Cities are full of parks and green spaces. And although the pretty ones might require a bike or bus ride to get to, the intentionality of the journey to be still can be learned and enjoyed.

    • Pablo Otaola

      Hi Brad,

      Thanks for your comments. My comment on financial means was more about the privilege of money and mobility than anything else. However, urban teens that I know personally in Chicago actually do not have the financial means to go anywhere so they stay within their neighborhood. And even walking or riding a bike within their own neighborhood often crosses gang lines which makes mobility by bike or walking unsafe. Even though I’m an immigrant I grew up in suburban safe neighborhood and thus my journey as a teen to find contemplative prayer did not contain the lack of safety. I’m not sure if Jesus journey was safe or not but these are definitely things that directly affect how urban teens see the journey to find a place where they can be quiet and listen for the Lord. Thanks again for your thoughts Brad! God Bless.

      • Brad

        Hi Pablo,

        I can empathize with your story.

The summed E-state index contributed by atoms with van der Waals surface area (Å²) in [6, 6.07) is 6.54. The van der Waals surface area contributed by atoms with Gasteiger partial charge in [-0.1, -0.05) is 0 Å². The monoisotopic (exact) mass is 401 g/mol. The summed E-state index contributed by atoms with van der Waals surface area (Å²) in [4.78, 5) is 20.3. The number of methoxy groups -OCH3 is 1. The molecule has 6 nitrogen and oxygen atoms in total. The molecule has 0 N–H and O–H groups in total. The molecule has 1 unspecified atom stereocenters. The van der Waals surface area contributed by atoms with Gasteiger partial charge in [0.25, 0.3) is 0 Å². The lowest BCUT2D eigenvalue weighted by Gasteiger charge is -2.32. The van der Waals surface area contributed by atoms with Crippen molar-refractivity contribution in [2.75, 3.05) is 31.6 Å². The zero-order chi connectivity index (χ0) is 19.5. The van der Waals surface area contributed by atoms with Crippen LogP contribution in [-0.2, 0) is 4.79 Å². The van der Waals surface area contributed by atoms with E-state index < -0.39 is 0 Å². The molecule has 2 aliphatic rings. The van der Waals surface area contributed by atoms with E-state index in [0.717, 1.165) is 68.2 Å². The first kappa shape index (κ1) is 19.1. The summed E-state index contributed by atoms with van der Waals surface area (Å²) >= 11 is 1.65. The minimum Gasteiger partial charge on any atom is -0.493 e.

The beautiful thing about the Gospel is that it applies equally to all. I agree different people will have to overcome different obstacles to be still and know God. For example, a disabled person living in poverty might find this discussion very difficult to digest. A busy person with a net-worth of over a million could equally find contemplative prayer difficult. I don’t think teaching contemplative prayer would marginalize either one. They have been marginalized already (Even the rich person). We know Jesus teaches another way that requires close connection with God. Allowing people an out, because it’s difficult is a disservice. Even Jesus struggled to teach His disciples how to pray.

        I absolutely agree that urban teens will struggle finding a quiet place. I spent ten years working with teens in inner-city Houston. As leaders teaching prayer, we just had to get creative. The teens and leaders I know are facing the same obstacles that your friends in Chicago are facing (It’s just less windy). Sometimes I think we believe that yesteryear was safer. I’m sure Jesus’ journey was equally dangerous, because Simon Peter carried a sword while traveling with Jesus (John 18:10). Ironically today is Good Friday, the day Jesus was tortured and executed.

        I’m not trying to be overly dramatic, at least no more than the drama that our friends face daily. And I believe that is exactly why contemplative prayer is vital to knowing God. We haven’t been told, be still and know that I am God except when it’s difficult or we could get hurt. No, we’ve been told “Be still and know that I am God” and that requires risk on several levels.

        • Pablo Otaola

          Hey Brad – Great reply. Thanks for sharing. You made me laugh with your “less windy” comment :) Thanks for bringing up the dangers that Jesus faced in the desert and maybe even in cities. “Peter carried a sword” – I loved that detail. And for the record, you’re not being overly dramatic :) Blessings to you!